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Swiss vote on anti-immigration initiative

Swiss President Couchepin is against vote
May 31, 2008 12:00:00 AM PDT
A referendum began Saturday on whether to overturn a Supreme Court ruling that bars Swiss communities from putting citizenship applications to a popular vote. If the right-wing Swiss People's Party's initiative is adopted after voting ends Sunday, immigrants seeking Swiss citizenship could again be subjected to a vote - this time without the possibility of an appeal.

Swiss President Pascal Couchepin said he would be "extremely disappointed" if the initiative was approved.

"In the end, the people will not succumb to the xenophobic and anti-foreigners calls," he told journalists on Tuesday.

A Swiss People's Party poster in support of the initiative shows a drawing of brown hands grabbing Swiss passports from a box.

Maria Lazarte, a 27-year-old communications officer from Peru who intends to apply for Swiss citizenship, said the campaign posters were xenophobic.

"It's horrible. It makes you feel like you're not wanted here," she said.

More than 20 percent of the 7.5 million population in Switzerland are foreigners - one of the highest percentages in Europe. And children born in Switzerland to foreign parents have no automatic right to Swiss citizenship and must go through a naturalization process.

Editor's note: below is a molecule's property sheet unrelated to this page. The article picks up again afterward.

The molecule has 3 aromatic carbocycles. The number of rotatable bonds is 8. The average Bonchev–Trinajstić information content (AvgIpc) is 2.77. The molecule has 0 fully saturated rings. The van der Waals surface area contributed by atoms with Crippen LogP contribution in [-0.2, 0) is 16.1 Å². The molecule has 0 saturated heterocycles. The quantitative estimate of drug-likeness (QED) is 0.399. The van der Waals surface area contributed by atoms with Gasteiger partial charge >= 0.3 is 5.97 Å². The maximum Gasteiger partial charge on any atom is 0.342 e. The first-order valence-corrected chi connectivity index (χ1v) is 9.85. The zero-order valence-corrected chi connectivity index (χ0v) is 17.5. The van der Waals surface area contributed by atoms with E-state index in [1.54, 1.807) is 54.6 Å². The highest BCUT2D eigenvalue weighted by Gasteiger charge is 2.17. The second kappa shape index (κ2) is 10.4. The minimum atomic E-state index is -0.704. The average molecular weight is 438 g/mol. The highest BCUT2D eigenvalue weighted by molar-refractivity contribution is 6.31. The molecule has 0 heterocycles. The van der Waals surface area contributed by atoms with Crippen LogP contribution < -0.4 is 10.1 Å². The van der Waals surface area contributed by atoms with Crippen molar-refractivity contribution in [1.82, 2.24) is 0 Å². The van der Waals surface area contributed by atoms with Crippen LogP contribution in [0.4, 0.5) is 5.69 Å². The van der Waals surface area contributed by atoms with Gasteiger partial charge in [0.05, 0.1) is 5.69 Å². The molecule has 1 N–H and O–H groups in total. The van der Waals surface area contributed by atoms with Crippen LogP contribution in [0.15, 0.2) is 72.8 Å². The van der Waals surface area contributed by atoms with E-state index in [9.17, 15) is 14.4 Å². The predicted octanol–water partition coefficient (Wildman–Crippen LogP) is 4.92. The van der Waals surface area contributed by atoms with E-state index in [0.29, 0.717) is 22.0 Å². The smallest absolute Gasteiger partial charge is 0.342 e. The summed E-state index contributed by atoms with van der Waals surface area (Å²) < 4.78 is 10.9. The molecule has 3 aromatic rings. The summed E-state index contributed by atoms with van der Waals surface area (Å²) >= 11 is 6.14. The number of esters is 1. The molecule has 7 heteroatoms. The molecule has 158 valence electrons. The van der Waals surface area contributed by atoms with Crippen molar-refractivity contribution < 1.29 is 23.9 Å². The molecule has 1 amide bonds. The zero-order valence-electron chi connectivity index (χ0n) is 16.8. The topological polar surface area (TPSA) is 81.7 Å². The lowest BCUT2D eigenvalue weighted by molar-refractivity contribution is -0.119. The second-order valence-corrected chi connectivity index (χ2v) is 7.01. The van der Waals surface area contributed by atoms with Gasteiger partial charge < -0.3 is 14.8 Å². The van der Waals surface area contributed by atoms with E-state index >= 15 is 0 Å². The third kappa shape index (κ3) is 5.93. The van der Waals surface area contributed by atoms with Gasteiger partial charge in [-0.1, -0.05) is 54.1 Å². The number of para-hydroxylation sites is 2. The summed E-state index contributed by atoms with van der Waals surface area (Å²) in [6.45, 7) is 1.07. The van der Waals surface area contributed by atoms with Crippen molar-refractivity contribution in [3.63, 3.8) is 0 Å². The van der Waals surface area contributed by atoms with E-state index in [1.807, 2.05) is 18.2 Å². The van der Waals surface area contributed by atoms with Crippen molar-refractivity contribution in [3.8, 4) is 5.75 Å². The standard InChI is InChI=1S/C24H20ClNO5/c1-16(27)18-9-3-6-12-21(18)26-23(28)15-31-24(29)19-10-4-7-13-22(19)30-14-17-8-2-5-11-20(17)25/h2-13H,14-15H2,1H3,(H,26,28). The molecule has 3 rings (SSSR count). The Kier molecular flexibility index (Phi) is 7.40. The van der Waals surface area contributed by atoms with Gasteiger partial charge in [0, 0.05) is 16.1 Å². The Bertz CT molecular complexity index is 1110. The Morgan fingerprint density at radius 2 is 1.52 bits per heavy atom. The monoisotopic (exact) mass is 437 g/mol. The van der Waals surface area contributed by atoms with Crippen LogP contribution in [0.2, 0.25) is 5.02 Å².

Each state decides the process by which foreigners can become Swiss citizens. Rejected applicants can appeal to the Supreme Court if they claim discrimination or violation of other basic rights.

Applicants undergo evaluations that cannot even begin until they have lived here for 12 years, one of the longest requirements in Europe. Most major countries are in the four- to eight-year range.

The Federal Tribunal abolished community votes on immigrants five years ago after a referendum in the central Swiss town of Emmen rejected all 48 East European and Turkish candidates for citizenship even though they had been thoroughly reviewed and approved as good inhabitants by local authorities. Only eight Italians were approved.

Five former Yugoslavs among those rejected appealed to the Supreme Court, which held that they had been discriminated against because of their ethnic and religious origin. The court said in a separate ruling that applicants had a right to know the reason for their rejection, which a public vote makes impossible.

Opinion polls have been volatile. After a survey in April had predicted adoption of the initiative, the latest poll carried out this month for the state-owned Swiss television network indicated that 56 percent would vote against it. There was a margin of error of 2.9 percent, according to the pollster gfs.bern.

 

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